MEDICINE PARK There's something foul with the waterfowl in the cobblestone community.
The fate of a gaggle of geese in the resort town has been up in the air for more than three months as a divided community has struggled with how to handle animals that have become a symbol of the community in its ongoing renaissance, but can make some uncomfortable. Janis Holmes, owner of Cobblescones Coffee and Pastry, has led the charge to protect the geese and to give them sanctuary a proposal that has ruffled some feathers.
"There was an issue with a trapper who was coming out," she said. "He was keeping an eye on them and we were getting worried he was going to get one."
When Holmes first opened her shop more than a year ago, she discovered the large white birds would often gather around her business. Some people were deterred from coming in, or were afraid to leave, because the geese would huddle near the entrance and were sometimes aggressive toward anyone who approached. They put their webbed feet down and would refuse to budge. She spent several weeks trying to fend them off before she made a connection with one.
"There's one who's more like a dog than a goose," Holmes said. "He wouldn't go away and he just looks into my eyes. I thought he wanted affection. So I got up the nerve and reached out (to pet him) and he melted. We've been friends ever since. They didn't want food. He just wanted attention."
With this newfound relationship, Holmes took it upon herself to help out the geese in any way she could. She set out a large bowl of water and a pile of feed on the property behind her business on Cobblestone Row. She reached out to the community on social media with multiple posts advising anyone who sees the trapper or sees any geese being harmed to contact her immediately. While the trapper kept a look out for the ganders, Holmes took a gander at the trapper.
Mayor Jennifer Ellis said the town never contracted a trapper for the geese and that the individual whom Holmes believed was a trapper was originally looking for an injured skunk that had been roaming the area.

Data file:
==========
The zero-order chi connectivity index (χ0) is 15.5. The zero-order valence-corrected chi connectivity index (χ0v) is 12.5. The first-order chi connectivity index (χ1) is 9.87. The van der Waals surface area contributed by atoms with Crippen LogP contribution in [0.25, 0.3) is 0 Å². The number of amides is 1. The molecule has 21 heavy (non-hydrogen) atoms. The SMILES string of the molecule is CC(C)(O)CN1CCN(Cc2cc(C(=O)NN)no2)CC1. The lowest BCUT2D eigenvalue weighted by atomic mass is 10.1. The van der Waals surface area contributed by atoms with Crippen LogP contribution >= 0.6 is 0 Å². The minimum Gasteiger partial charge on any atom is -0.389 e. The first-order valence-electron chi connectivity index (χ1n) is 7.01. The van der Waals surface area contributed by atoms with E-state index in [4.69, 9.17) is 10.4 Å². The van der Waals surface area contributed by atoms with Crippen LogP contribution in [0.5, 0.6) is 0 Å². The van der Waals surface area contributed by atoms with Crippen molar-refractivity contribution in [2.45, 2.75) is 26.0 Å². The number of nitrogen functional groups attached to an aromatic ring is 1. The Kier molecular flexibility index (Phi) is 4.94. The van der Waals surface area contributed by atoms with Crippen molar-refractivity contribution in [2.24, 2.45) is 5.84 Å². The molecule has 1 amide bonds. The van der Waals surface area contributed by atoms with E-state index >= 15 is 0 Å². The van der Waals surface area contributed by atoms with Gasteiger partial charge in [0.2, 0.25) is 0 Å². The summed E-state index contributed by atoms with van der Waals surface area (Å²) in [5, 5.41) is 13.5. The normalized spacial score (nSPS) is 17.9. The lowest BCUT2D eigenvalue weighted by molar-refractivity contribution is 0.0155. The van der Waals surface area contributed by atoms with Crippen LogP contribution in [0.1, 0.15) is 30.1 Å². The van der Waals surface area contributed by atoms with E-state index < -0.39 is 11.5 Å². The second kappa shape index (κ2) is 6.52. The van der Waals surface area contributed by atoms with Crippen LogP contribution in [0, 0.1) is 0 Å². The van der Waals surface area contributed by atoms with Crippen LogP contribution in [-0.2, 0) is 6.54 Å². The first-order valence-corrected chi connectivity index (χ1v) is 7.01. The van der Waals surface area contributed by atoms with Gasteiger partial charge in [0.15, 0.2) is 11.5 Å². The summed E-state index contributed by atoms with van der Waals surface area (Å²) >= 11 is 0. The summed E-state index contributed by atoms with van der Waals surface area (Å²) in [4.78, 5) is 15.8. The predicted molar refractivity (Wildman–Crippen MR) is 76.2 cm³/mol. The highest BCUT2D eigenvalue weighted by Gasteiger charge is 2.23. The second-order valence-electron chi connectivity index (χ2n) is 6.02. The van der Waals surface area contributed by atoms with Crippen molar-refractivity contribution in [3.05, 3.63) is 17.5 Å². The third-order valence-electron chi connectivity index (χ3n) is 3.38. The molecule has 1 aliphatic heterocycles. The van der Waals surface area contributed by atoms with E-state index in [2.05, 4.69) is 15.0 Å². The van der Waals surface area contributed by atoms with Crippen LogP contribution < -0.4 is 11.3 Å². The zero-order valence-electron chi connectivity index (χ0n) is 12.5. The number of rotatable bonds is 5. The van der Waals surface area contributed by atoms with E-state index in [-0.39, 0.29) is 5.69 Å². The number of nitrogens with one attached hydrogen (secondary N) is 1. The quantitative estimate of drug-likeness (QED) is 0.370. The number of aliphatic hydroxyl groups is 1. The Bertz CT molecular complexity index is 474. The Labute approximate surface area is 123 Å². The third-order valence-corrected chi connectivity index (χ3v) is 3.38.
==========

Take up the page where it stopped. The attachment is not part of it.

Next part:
"He was out here looking for the skunk and there was one day where he was watching the geese to see what they were doing," she said. "But we never hired or contracted anyone to take care of the geese in any way."
Holmes remained in contact with the town board of trustees to find a compromise that could protect the geese and ensure the safety of town residents and visitors. She drafted a proposition and offered it to Ellis, who placed it on the agenda for the December meeting of the town board of trustees. The original draft called for the geese to be recognized as town residents, but it was amended to remove that designation. Resolution No. 171221, which was approved at the meeting by a split vote of the board, declared the non-migrating geese as "local wildlife of Medicine Park." It also prohibits the harassment of any local wildlife and designates feeding is only allowed "creekside, on the sidewalks along the creek" and that "grains and corn are encouraged, rather than bread." Holmes was pleased with the resolution.
"We've designated from the car bridge to the foot bridge, away from the side walks and public areas, as the place to feed them," Holmes said. "We encourage people not to feed them bread. It's bad for them. They love oats and especially oatmeal. They like bird seed and chopped-up lettuce. It's better for the creek and for the geese."